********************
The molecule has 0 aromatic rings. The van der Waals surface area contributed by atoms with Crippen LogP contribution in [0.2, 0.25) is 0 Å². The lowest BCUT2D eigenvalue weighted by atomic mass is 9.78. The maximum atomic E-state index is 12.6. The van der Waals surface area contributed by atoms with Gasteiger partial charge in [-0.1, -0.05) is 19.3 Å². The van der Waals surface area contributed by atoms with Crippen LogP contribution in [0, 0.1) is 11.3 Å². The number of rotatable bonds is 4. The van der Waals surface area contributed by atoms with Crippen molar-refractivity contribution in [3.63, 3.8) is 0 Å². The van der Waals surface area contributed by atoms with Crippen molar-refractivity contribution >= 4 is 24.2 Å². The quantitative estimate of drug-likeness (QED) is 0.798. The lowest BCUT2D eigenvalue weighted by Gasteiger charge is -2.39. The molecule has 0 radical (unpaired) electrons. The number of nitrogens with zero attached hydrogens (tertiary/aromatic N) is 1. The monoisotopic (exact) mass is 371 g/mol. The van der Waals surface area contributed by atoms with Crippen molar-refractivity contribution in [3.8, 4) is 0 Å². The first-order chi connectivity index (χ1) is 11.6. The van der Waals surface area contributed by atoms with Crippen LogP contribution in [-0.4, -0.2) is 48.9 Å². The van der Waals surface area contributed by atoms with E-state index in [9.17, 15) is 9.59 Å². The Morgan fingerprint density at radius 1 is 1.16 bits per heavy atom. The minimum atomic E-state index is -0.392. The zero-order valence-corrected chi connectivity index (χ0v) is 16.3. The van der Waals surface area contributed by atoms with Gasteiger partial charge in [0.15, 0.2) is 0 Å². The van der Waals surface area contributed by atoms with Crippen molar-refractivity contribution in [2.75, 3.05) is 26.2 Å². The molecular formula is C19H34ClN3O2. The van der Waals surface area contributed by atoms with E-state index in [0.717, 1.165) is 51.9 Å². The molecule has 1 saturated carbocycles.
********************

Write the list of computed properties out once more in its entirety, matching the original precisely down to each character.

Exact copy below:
The molecule has 0 aromatic rings. The van der Waals surface area contributed by atoms with Crippen LogP contribution in [0.2, 0.25) is 0 Å². The lowest BCUT2D eigenvalue weighted by atomic mass is 9.78. The maximum atomic E-state index is 12.6. The van der Waals surface area contributed by atoms with Gasteiger partial charge in [-0.1, -0.05) is 19.3 Å². The van der Waals surface area contributed by atoms with Crippen LogP contribution in [0, 0.1) is 11.3 Å². The number of rotatable bonds is 4. The van der Waals surface area contributed by atoms with Crippen molar-refractivity contribution in [3.63, 3.8) is 0 Å². The van der Waals surface area contributed by atoms with Crippen molar-refractivity contribution >= 4 is 24.2 Å². The quantitative estimate of drug-likeness (QED) is 0.798. The lowest BCUT2D eigenvalue weighted by Gasteiger charge is -2.39. The molecule has 0 radical (unpaired) electrons. The number of nitrogens with zero attached hydrogens (tertiary/aromatic N) is 1. The monoisotopic (exact) mass is 371 g/mol. The van der Waals surface area contributed by atoms with Crippen molar-refractivity contribution in [3.8, 4) is 0 Å². The first-order chi connectivity index (χ1) is 11.6. The van der Waals surface area contributed by atoms with Crippen LogP contribution in [-0.4, -0.2) is 48.9 Å². The van der Waals surface area contributed by atoms with E-state index in [9.17, 15) is 9.59 Å². The Morgan fingerprint density at radius 1 is 1.16 bits per heavy atom. The minimum atomic E-state index is -0.392. The zero-order valence-corrected chi connectivity index (χ0v) is 16.3. The van der Waals surface area contributed by atoms with Gasteiger partial charge in [0.15, 0.2) is 0 Å². The van der Waals surface area contributed by atoms with Crippen molar-refractivity contribution in [2.75, 3.05) is 26.2 Å². The molecular formula is C19H34ClN3O2. The van der Waals surface area contributed by atoms with E-state index in [0.717, 1.165) is 51.9 Å². The molecule has 1 saturated carbocycles.